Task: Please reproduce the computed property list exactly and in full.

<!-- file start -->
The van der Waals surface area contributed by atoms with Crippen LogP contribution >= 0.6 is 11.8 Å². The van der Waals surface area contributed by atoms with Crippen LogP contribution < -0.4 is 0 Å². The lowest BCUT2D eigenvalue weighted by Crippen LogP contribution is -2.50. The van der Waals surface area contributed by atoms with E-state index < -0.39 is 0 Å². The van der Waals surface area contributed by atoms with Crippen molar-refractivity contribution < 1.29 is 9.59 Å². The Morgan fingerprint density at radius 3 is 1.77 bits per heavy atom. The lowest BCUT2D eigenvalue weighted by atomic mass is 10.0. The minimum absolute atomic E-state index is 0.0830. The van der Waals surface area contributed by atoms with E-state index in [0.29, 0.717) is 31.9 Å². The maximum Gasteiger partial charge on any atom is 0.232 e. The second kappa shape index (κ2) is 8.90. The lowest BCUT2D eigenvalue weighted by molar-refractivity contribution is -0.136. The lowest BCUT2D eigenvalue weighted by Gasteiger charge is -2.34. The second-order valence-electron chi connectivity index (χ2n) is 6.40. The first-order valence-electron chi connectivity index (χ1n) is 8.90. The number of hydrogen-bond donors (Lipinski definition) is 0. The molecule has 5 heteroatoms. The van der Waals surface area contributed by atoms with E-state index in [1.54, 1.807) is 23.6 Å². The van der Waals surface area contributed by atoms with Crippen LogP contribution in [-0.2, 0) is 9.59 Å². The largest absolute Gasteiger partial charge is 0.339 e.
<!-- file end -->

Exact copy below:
The van der Waals surface area contributed by atoms with Crippen LogP contribution >= 0.6 is 11.8 Å². The van der Waals surface area contributed by atoms with Crippen LogP contribution < -0.4 is 0 Å². The lowest BCUT2D eigenvalue weighted by Crippen LogP contribution is -2.50. The van der Waals surface area contributed by atoms with E-state index < -0.39 is 0 Å². The van der Waals surface area contributed by atoms with Crippen molar-refractivity contribution < 1.29 is 9.59 Å². The Morgan fingerprint density at radius 3 is 1.77 bits per heavy atom. The lowest BCUT2D eigenvalue weighted by atomic mass is 10.0. The minimum absolute atomic E-state index is 0.0830. The van der Waals surface area contributed by atoms with E-state index in [0.29, 0.717) is 31.9 Å². The maximum Gasteiger partial charge on any atom is 0.232 e. The second kappa shape index (κ2) is 8.90. The lowest BCUT2D eigenvalue weighted by molar-refractivity contribution is -0.136. The lowest BCUT2D eigenvalue weighted by Gasteiger charge is -2.34. The second-order valence-electron chi connectivity index (χ2n) is 6.40. The first-order valence-electron chi connectivity index (χ1n) is 8.90. The number of hydrogen-bond donors (Lipinski definition) is 0. The molecule has 5 heteroatoms. The van der Waals surface area contributed by atoms with E-state index in [1.54, 1.807) is 23.6 Å². The van der Waals surface area contributed by atoms with Crippen LogP contribution in [-0.2, 0) is 9.59 Å². The largest absolute Gasteiger partial charge is 0.339 e.